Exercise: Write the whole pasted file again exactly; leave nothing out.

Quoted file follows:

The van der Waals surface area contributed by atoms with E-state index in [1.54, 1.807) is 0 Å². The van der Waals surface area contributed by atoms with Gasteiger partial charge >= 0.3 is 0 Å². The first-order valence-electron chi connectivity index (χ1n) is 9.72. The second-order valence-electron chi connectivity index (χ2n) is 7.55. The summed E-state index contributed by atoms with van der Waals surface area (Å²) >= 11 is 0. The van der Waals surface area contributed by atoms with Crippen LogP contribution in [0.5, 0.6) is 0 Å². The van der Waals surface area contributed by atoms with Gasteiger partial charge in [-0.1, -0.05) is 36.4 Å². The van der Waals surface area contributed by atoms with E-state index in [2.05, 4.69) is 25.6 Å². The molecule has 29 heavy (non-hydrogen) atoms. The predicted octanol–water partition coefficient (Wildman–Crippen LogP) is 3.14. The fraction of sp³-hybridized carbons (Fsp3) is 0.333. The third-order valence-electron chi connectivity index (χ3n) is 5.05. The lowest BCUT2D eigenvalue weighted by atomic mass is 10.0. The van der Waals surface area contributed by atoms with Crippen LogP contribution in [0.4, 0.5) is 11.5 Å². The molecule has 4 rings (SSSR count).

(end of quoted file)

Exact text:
The van der Waals surface area contributed by atoms with E-state index in [1.54, 1.807) is 0 Å². The van der Waals surface area contributed by atoms with Gasteiger partial charge >= 0.3 is 0 Å². The first-order valence-electron chi connectivity index (χ1n) is 9.72. The second-order valence-electron chi connectivity index (χ2n) is 7.55. The summed E-state index contributed by atoms with van der Waals surface area (Å²) >= 11 is 0. The van der Waals surface area contributed by atoms with Crippen LogP contribution in [0.5, 0.6) is 0 Å². The van der Waals surface area contributed by atoms with Gasteiger partial charge in [-0.1, -0.05) is 36.4 Å². The van der Waals surface area contributed by atoms with E-state index in [2.05, 4.69) is 25.6 Å². The molecule has 29 heavy (non-hydrogen) atoms. The predicted octanol–water partition coefficient (Wildman–Crippen LogP) is 3.14. The fraction of sp³-hybridized carbons (Fsp3) is 0.333. The third-order valence-electron chi connectivity index (χ3n) is 5.05. The lowest BCUT2D eigenvalue weighted by atomic mass is 10.0. The van der Waals surface area contributed by atoms with Crippen LogP contribution in [0.4, 0.5) is 11.5 Å². The molecule has 4 rings (SSSR count).